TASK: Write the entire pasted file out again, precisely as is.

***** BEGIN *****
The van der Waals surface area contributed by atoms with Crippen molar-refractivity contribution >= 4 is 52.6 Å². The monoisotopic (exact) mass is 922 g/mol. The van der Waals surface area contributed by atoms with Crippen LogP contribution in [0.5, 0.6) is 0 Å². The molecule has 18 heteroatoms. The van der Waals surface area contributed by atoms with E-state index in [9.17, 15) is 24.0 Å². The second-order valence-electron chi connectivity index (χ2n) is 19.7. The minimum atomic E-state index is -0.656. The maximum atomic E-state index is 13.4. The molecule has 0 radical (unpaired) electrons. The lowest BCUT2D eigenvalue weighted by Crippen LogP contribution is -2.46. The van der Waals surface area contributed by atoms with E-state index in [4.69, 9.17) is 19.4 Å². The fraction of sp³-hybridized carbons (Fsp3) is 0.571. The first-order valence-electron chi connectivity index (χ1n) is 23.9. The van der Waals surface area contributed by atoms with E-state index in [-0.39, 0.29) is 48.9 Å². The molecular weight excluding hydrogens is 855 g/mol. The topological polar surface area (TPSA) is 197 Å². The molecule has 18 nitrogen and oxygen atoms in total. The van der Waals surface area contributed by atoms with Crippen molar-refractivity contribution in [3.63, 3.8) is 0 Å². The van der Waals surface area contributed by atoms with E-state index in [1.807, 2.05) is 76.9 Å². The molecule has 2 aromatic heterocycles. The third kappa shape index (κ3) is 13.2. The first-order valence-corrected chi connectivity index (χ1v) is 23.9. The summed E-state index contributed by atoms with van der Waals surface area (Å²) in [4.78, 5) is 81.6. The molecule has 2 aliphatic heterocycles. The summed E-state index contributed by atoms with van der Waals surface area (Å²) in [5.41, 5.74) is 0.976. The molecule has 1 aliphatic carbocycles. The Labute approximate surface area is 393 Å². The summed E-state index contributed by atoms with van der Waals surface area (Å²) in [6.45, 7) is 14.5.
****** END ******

The van der Waals surface area contributed by atoms with Crippen molar-refractivity contribution >= 4 is 52.6 Å². The monoisotopic (exact) mass is 922 g/mol. The van der Waals surface area contributed by atoms with Crippen LogP contribution in [0.5, 0.6) is 0 Å². The molecule has 18 heteroatoms. The van der Waals surface area contributed by atoms with E-state index in [9.17, 15) is 24.0 Å². The second-order valence-electron chi connectivity index (χ2n) is 19.7. The minimum atomic E-state index is -0.656. The maximum atomic E-state index is 13.4. The molecule has 0 radical (unpaired) electrons. The lowest BCUT2D eigenvalue weighted by Crippen LogP contribution is -2.46. The van der Waals surface area contributed by atoms with E-state index in [4.69, 9.17) is 19.4 Å². The fraction of sp³-hybridized carbons (Fsp3) is 0.571. The first-order valence-electron chi connectivity index (χ1n) is 23.9. The van der Waals surface area contributed by atoms with E-state index in [-0.39, 0.29) is 48.9 Å². The molecular weight excluding hydrogens is 855 g/mol. The topological polar surface area (TPSA) is 197 Å². The molecule has 18 nitrogen and oxygen atoms in total. The van der Waals surface area contributed by atoms with Crippen molar-refractivity contribution in [3.63, 3.8) is 0 Å². The van der Waals surface area contributed by atoms with E-state index in [1.807, 2.05) is 76.9 Å². The molecule has 2 aromatic heterocycles. The third kappa shape index (κ3) is 13.2. The first-order valence-corrected chi connectivity index (χ1v) is 23.9. The summed E-state index contributed by atoms with van der Waals surface area (Å²) in [4.78, 5) is 81.6. The molecule has 2 aliphatic heterocycles. The summed E-state index contributed by atoms with van der Waals surface area (Å²) in [5.41, 5.74) is 0.976. The molecule has 1 aliphatic carbocycles. The Labute approximate surface area is 393 Å². The summed E-state index contributed by atoms with van der Waals surface area (Å²) in [6.45, 7) is 14.5.